Just for comparison's sake, let's look at the first two elements of Canadian silver medalist Patrick Chan's freeskate.

Chan landed a quadruple-toe-loop-triple-toe-loop combination right off the bat. Because it was a combination of jumps, the technical panel said it was worth 14.40 points. The judging panel gave him the highest possible execution score of 3. That gave him 17.40 points. (At that point, Hanyu only had 7.5.) He then tried another quad toe, but touched his hand down on the ice during his landing. The technical panel gave him the base of 10.3 just like Hanyu, but the judging panel gave him -1.57 points because of the slight misstep. So he got a total of 8.73 points for the second quad toe, while Hanyu got a 12.44 for his.

In the end, Hanyu attempted more elements with higher base scores, and got higher grades of execution on most of them. The pair ended up with an almost four-point difference in their technical scores, and even though Chan got a higher program component score than Hanyu (by 1.72 points), it was not enough to make up the difference.

In the end, the final score in an Olympic- or World-level competition is actually a combination of the marks from the short program and the long program—so it's possible to do badly in one program or the other, and still win a medal, mathematically speaking.

Oh, and if you have several hours and want to know what every technical element is worth, feel free to comb through the exhaustive ISU rules.

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How to Tie Your Shoes With One Hand, According to a Paralympian
iStock
iStock

Megan Absten lost her left arm in an ATV accident when she was 14, but the injury hasn't stopped her from doing extraordinary things like competing for the U.S. track and field team in the Paralympics. Nor has it stopped her from completing everyday tasks that most people need two hands for—like tying her shoes. After the shoe-tying methods she learned in physical therapy didn't cut it for her, she had to come up with her own one-handed trick. She shares her process in a new video spotted by Lifehacker.

First things first: Lay your laces on either side of your shoe. Next, use your hand to cross them and tuck one end through to make the beginning of your knot. Pin the end of one lace beneath the bottom of your foot to hold it tight, then pull the second lace up with your hand.

Now, you're ready to make your bunny ears. Create a loop with the free lace and pinch it between your thumb and index finger. Then, use your middle finger to grab the lace that you’ve been holding under your shoe. Circle this string around the loop, then push it through the opening to create your second bunny ear. Tighten the new knot by sticking your index finger and thumb in each loop and spreading them wide.

Watch Absten explain the process for herself in the video below. If you're feeling more advanced, she also demonstrates a second technique for you to try.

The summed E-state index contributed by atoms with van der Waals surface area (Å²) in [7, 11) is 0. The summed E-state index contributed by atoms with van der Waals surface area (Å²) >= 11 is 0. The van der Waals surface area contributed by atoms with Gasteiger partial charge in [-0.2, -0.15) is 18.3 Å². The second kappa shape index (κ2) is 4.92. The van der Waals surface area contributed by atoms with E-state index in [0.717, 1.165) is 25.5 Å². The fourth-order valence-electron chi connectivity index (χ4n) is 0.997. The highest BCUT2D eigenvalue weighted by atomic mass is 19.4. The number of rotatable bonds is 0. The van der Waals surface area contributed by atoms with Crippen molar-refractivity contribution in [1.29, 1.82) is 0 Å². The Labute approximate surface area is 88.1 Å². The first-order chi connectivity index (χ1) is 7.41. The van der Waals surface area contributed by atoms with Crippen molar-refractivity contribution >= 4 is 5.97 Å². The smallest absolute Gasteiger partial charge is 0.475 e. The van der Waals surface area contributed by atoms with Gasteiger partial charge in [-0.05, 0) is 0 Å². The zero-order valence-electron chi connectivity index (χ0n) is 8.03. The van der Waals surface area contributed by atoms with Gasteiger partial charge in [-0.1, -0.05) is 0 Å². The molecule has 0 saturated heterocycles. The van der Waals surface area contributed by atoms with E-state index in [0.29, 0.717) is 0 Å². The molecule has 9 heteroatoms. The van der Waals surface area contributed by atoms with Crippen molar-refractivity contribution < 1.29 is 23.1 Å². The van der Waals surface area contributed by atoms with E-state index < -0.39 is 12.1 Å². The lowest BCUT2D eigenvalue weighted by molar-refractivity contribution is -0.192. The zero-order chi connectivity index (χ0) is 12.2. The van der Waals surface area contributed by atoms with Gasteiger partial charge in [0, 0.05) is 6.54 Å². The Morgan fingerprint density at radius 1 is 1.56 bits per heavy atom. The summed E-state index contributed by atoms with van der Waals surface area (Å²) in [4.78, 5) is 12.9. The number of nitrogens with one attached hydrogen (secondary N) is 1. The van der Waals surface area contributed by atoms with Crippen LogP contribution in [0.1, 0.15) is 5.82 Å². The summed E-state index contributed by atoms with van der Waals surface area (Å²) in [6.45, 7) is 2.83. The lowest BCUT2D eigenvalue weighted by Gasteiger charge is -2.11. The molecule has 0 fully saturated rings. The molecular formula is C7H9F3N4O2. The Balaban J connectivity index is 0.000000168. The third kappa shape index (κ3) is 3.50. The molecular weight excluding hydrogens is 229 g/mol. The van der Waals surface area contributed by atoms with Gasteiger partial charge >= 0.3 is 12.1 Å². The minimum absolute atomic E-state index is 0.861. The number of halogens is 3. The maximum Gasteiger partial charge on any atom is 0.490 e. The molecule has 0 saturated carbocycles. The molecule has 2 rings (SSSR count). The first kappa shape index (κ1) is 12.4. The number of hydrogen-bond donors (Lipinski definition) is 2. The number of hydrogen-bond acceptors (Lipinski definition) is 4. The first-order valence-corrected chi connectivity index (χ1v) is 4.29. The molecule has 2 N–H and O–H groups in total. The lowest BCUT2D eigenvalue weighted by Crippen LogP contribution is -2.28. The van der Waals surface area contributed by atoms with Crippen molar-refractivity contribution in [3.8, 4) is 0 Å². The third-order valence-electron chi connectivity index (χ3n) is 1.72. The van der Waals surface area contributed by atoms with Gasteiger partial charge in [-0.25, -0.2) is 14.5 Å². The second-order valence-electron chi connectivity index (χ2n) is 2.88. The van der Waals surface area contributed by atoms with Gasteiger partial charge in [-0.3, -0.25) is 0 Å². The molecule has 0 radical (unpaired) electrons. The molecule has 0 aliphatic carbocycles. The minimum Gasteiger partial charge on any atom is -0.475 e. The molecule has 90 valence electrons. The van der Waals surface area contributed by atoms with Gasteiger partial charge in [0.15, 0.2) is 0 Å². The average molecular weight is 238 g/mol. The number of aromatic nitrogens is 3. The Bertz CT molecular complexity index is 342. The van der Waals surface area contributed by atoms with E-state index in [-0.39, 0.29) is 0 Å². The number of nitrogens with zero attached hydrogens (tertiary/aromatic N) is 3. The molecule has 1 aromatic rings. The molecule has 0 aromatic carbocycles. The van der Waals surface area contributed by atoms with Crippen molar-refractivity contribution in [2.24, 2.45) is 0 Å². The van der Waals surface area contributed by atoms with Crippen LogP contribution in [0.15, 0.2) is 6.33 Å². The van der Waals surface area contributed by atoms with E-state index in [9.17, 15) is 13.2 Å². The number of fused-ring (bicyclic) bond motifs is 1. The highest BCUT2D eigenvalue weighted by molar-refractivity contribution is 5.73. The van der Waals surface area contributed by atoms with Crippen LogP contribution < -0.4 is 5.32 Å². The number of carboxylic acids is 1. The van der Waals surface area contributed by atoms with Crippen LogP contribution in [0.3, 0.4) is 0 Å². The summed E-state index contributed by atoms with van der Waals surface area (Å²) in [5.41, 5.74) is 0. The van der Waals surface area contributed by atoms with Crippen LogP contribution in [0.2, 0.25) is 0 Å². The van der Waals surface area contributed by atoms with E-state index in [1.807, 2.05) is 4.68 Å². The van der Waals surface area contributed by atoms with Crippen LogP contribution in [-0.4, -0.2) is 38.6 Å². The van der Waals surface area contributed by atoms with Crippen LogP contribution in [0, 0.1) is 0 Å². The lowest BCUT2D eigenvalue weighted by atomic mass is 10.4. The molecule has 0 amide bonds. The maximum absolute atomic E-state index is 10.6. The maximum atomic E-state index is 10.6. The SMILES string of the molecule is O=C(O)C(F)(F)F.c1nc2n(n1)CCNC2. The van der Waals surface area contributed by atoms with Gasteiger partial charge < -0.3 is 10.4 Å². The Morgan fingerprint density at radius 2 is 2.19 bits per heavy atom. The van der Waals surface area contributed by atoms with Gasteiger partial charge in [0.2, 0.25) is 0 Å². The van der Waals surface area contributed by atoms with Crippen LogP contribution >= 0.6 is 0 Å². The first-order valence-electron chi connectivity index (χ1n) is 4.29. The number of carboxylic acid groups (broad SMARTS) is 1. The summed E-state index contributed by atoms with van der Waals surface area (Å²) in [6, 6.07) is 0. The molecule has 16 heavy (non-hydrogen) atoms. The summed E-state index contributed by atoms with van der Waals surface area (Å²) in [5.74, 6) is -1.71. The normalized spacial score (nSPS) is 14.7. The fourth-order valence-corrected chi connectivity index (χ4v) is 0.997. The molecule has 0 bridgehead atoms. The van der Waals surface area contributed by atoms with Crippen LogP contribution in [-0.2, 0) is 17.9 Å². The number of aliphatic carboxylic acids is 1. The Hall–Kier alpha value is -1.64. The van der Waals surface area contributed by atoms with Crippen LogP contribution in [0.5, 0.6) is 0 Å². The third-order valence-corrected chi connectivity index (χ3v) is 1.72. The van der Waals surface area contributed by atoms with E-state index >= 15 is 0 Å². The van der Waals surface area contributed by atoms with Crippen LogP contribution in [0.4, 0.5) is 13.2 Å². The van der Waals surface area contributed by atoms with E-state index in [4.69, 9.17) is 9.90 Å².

Once you've mastered those methods, try out these shoe hacks for happier feet.

[h/t Lifehacker]

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JONATHAN NACKSTRAND, AFP/Getty Images
2018 Winter Olympics By the Numbers: Which Country Was the Big Winner in Pyeongchang?
JONATHAN NACKSTRAND, AFP/Getty Images
JONATHAN NACKSTRAND, AFP/Getty Images

The closing ceremony of the 2018 Winter Olympics was held on Sunday, February 25, concluding more than two weeks of history-making figure-skating jumps and listening to curlers yell at each other. But if you're someone who tunes in to the Olympics only to see your country win, you may have been left feeling confused. There was no official winner announced at the end of the event, so how are you supposed to know which nation dominated the Winter Games? Judging solely by medal count, these are the countries that skied, skated, and slid their way to the top in Pyeongchang.

According to Bloomberg, Norway came out of the games as the most decorated country. The Scandinavian nation of 5.3 million took home 11 bronze, 14 silver, and 14 gold medals, bringing the total to 39. That makes Norway the biggest single nation winner at any Winter Olympics, breaking the prior record of 37, which was set by the U.S. at the 2010 Winter Olympics in Vancouver. Norway was represented by about half the number of athletes competing on Team USA, but it was bolstered by a few advantages—like long winters (making training for cross-country sports easier), universal healthcare, and a culture that encourages young athletes to play sports for the sake of play rather than for the sake of winning.

Germany tied Norway for the most golds with 14, but earned 10 silver and seven bronze medals, landing them in second place with 31. Canada ranked third with 29 medals overall, 11 of which were gold, and the United States came in fourth with a tally of 23 medals, including nine golds. The Netherlands, Sweden, South Korea, Switzerland, France, and Austria round out the top 10.

Teams used to spending a lot of time on the podium may strive for that top slot, but placing in any event is impressive. The majority of teams that competed went home without any medals to show for their efforts. Fortunately, they have until 2022 to prepare for the next Winter Olympics in Beijing.

[h/t Bloomberg]